BN: What should companies know about detecting ad fraud? What are some of the signs that ad budget thieves are at work?

JL: Identification is the first step to detecting ad fraud so a simple solution like automated bot detection can go a very long way. Adding in layers such as IP reputation data will help illuminate the size of the traffic problem. Another good starting point is analyzing the engaged user rate and other metrics using tools such as Google analytics.

Some of the telltale signs that ad spend thieves are targeting you are:

  • High click-through rates: Check your traffic sources and the average time-on-page session of most of the clicks on your site. Then, compare what you find with the ad's performance and there’s your answer.
  • Another sign is low overall performance: This involves a low or lack of significant performance from some or all of your ad channels. For example, you’re running an ad campaign using the same landing page on both Linkedin and Instagram. The channels deliver 20,000 views and 6,000 clicks each in seven days. But then you learn that your Instagram ad resulted in 600 qualified leads -- while Linkedin had zero clicks. It's unlikely you'd have that many views on both channels and have no clicks. If something like this happens, you want to investigate the sources of your ad traffic.
  • A third sign is suspicious IP addresses: Let's say an ad is targeted to traffic from Italy and France -- but the traffic is coming from India or China. If you find IP addresses from regions that are outside of your proposed target, the best solution is to ban those IPs from accessing your website.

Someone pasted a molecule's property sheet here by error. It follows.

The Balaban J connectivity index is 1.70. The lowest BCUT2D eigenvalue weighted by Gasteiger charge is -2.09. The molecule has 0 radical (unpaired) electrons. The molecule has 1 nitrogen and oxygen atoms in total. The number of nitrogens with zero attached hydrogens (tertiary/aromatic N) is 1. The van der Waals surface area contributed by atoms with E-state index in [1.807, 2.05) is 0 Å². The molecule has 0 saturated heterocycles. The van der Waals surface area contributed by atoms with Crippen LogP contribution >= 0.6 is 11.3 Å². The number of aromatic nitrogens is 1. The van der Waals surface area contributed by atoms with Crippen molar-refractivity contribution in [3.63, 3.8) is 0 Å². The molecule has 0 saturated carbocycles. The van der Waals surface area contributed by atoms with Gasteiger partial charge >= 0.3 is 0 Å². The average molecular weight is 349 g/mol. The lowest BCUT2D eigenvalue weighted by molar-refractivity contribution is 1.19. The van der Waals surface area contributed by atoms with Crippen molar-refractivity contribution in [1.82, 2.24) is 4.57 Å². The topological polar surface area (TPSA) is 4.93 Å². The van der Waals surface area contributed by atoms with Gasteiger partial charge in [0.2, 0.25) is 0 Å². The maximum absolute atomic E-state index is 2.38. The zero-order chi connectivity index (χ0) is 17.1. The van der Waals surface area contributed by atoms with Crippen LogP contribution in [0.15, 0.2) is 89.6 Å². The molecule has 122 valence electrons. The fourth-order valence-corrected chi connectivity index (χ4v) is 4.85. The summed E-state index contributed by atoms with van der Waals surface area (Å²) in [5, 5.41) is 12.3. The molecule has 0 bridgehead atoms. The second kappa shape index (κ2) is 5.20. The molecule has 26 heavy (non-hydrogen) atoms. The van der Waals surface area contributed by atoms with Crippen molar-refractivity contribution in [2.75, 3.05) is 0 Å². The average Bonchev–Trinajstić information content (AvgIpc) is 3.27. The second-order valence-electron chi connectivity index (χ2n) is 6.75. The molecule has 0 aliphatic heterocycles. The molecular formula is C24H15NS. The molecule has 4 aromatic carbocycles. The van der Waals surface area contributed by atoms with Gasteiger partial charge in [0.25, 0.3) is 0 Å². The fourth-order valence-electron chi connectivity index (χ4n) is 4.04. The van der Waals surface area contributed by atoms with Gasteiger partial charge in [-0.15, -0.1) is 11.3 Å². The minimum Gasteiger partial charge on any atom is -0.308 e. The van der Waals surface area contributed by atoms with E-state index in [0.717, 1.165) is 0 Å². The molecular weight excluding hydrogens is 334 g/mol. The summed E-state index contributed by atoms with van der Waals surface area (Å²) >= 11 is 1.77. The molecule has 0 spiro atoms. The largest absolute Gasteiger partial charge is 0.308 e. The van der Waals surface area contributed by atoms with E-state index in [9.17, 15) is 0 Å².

To summarize, the only way to stop wasting ad dollars is to stop showing ads to bad players; it’s that simple. That means adding real-time audience-based filtering at the source of the advertising funnel. Simple models like restricting ads to geographies and excluding known bad IP blocks, such as datacenters, is a good start -- but at the end of the day an automated and adaptive system is the only way to stay one step ahead of the growing number of bad actors.

BN: Can you give us an example of one of the worst cases of ad fraud you've seen to date?

JL: One of our new customers recently had a 24.4 percent fraud rate within the first four hours of going live on our platform. Nearly one out of every four clicks was completely invalid, and this is a company with a seven-figure monthly ad spend!

The good news is, using real-time adaptive methods we were able to drop this traffic rapidly. After two weeks their fraud rate was still high, but down by four times compared to the peak.

Again, the key is getting the information back into the advertising platform (and specifically the audience definitions) to create a flywheel of fraud deterrence. You want to detect fraud on the site, send that data to advertisers in real time, automatically adjust targeting, and repeat.

Photo credit: sindlera / Shutterstock